But, the biggest pain is the mouse and keyboard being tethered to the thing. I have a great mouse and OK keyboard, but I’ve just got to go wireless, and I want to do it now even before I build the new home theater PC. I found a few I’m considering, and here they are: Continue reading
Originally, when my home theater was to move into the High-Def (HDTV) world, a media center PC (a.k.a. HTPC – Home Theater Personal Computer) was high on my priority list. I wanted to be able to record anything on cable, or over the air, in high-definition. It was to replace my original DVR. There were also some other things I wanted to do with it, but they were secondary. However, upon getting my HDTV and increasing my cable service, which included the DVR service, I realized that the DVR not only covered my primary goal, but it also did it quite well.
The Time Warner DVR by Scientific Atlantic (Cisco) is the latest model offered, the 8300HD. It can record multiple channels at once in high definition. It has a fairly nice program guide, though I’d like better search capability. The remote works very good. Most importantly, it lets me fast forward through commercials.
There are a couple of things that the DVR doesn’t do. The biggest problem is that it only records 20 hours of high-definition programming. (50 hours of standard). 20 hours may seem like a lot, but it’s not. We tend to watch TV in spurts and we almost never watch live TV – everything is recorded. Sometimes, weeks go by before we sit down for an evening and catch up on our shows. Plus, I like to keep a variety of shows available for different audiences. For instance, let’s say our shows are “Terminator”, “Lost”, “Desperate Housewives” & “CSI”. If three weeks go by, that’s 12 out of 20 hours used up. Add in a couple FoodTV cake challenges, a PBS documentary, and a handful of “Good Eats” and I’m out of space.
The DVR also doesn’t do more than record. It can’t act as a media extender (i.e. play media that exists somewhere else in my home), it can’t store media other than TV programming, nor can it be the source for streaming content elsewhere. There are products out there that do some of these functions, like the PlayStation 3, xBox 360, LinkSys Media Extender, and Sling Box, and many more, but none of them do it all, not even a media center PC. However, a media center PC teamed up with some of Sling Media’s products seems to be the most powerful and flexible setup.
Check out Sling’s advertising, funny stuff….
There are cheaper stop gaps, like an external hard drive (eSATA) that plugs into the Time Warner DVR. That would run about $180 – $400, but it only adds space for TV programming. There is also the PlayStation 3, at about $500, it would be less expensive and it is a close runner up, but it still doesn’t do everything a media center PC does. In particular, it doesn’t have a lot of hard drive space, is not very flexible, and lacks upgradability. (basically, it’s limited to what Sony decides to provide)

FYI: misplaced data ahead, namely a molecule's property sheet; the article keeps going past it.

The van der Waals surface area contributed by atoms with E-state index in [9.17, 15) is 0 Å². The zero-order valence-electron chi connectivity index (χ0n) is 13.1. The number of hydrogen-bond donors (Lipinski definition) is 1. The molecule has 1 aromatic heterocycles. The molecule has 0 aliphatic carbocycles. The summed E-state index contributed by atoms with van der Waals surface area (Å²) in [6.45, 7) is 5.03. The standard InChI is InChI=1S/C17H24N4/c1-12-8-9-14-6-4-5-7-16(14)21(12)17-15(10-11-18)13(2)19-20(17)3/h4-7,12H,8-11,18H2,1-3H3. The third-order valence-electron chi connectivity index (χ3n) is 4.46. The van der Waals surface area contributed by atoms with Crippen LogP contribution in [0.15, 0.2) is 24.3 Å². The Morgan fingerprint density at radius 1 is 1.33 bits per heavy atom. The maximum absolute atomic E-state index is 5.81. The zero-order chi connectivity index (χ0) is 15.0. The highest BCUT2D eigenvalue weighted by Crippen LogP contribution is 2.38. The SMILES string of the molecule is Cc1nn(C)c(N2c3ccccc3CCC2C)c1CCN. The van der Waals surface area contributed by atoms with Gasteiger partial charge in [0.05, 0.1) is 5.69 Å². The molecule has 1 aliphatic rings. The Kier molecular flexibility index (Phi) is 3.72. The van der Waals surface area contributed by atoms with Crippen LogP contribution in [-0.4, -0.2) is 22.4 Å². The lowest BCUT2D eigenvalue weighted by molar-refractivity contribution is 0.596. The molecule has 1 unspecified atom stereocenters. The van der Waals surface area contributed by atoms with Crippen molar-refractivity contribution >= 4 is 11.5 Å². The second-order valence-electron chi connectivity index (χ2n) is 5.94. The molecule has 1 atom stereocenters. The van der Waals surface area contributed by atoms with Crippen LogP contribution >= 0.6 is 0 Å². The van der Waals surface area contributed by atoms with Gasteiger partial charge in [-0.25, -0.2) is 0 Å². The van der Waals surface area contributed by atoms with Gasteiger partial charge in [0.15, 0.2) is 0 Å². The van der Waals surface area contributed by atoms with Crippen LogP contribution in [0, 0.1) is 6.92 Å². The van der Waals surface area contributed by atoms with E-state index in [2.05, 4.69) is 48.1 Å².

The flexibility of an HTPC is huge. I can pick and choose parts based on price, performance, and expand in the future as needed. Before Blu-Ray won the battle against HD-DVD, I was planning on waiting it out to see which drive I would install. I will probably still wait until the Blu-Ray drive prices come down. In the meantime, I can just put in a $30 DVD drive.
The only thing bigger than flexibility is the power of an HTPC; it can do almost anything. Nothing is as accomodating and as vast as the array of Windows software available to do anything I want, much of which is free. Anything that runs in a browser will work and would have actual full browser support, not some slimmed down browser with limitations. (playing media types, viewing files types like Acrobat, plug-ins, etc) Heck, I can run iTunes, Quicken, Google Earth, and VPN into work from a media center PC. We can do online shopping, Webkinz, update the NetFlix queue, pay bills, add Wii points, book a vacation, Skype, video conferencing, backup DVD’s and make them available for instant playback… gaming… we can do anything! We could design rockets in AutoCAD if we knew how.
(If you were wondering why I am writing so much about this, I’m just practicing how to justify this to the finance committee.)
Speaking of NetFlix, we can watch unlimited streaming NetFlix movies. It is currently only DVD-like quality, but HD is coming and the need for a disc in the mail will be going away. (though, NetFlix has teamed up with LG to supply “NetFlix” boxes; I hope it doesn’t preclude PCs)
I could just buy a pre-built HTPC which would give me the ability to use a Cable Labs Cable Card and eliminate the Time Warner DVR altogether. (to use a cable card, your HTPC needs to be certified by Cable Labs, which eliminates the do-it-yourselfer) Like this $3200 Niveus Rainier, for example. (yeah! and it goes up from there) … I don’t think so.